After listening to the team members describe their project and approach, I believe there are three critical factors that show through and that can be the tipping point in not only their, but also our technology projects’ success. These three factors, which I call the Triple I Factors are as follows:

Idealism—the students had a shared idealism for a better world. Seeing people’s pain and suffering drove their vision. And in turn, they committed themselves to finding a cure for it. Embrace is now a non-profit organization seeking to save lives versus just making a profit.

Imagination—the product team was able to imagine an unconventional alternative to the status quo. They were able to project a vision for a low cost and mobile infant warmer into concrete solutions that were user-centric for the people in need.

Innovation—the ultimate product design was truly innovative. It marries a high technology phase-change wax substance for maintaining body temperature with a simple baby sleeping bag. Moreover, the innovation is not just in the materials of the product, but in the usability, so for example, this product requires no electricity, something that is not always available in rural India.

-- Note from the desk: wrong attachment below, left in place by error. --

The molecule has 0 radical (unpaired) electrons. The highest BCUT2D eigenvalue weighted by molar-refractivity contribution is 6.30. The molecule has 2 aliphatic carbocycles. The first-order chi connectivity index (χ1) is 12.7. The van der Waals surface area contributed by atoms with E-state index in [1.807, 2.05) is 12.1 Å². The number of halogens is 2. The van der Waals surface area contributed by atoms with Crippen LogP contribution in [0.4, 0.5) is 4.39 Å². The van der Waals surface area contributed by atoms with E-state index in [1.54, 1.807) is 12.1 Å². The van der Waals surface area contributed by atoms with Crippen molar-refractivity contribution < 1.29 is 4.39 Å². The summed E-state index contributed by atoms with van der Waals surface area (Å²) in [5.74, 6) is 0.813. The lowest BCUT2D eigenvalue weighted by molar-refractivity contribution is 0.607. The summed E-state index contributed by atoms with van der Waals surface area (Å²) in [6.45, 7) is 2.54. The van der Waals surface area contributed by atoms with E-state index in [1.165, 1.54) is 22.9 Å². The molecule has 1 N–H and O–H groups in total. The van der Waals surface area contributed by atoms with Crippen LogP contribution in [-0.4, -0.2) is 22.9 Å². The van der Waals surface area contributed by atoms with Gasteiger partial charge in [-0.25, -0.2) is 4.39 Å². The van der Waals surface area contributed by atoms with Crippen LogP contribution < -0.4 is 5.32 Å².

While, there are certainly many factors that go into successful technology product launches, including strong leadership, sound project management, and the technical competence of the team, I think that the Triple I factors—idealism, imagination, and innovation—albeit soft factors are ones that should not be underestimated in their ability to propel meaningful technology solutions.

As IT leaders, we need to create a healthy balance and diverse competencies in the organization between the hard factors and the soft factors, so that we can tackle everything from children dying from malnutrition and hypothermia to cures for cancer, and of course, ongoing IT breakthroughs in knowledge management, social engineering, and human productivity await.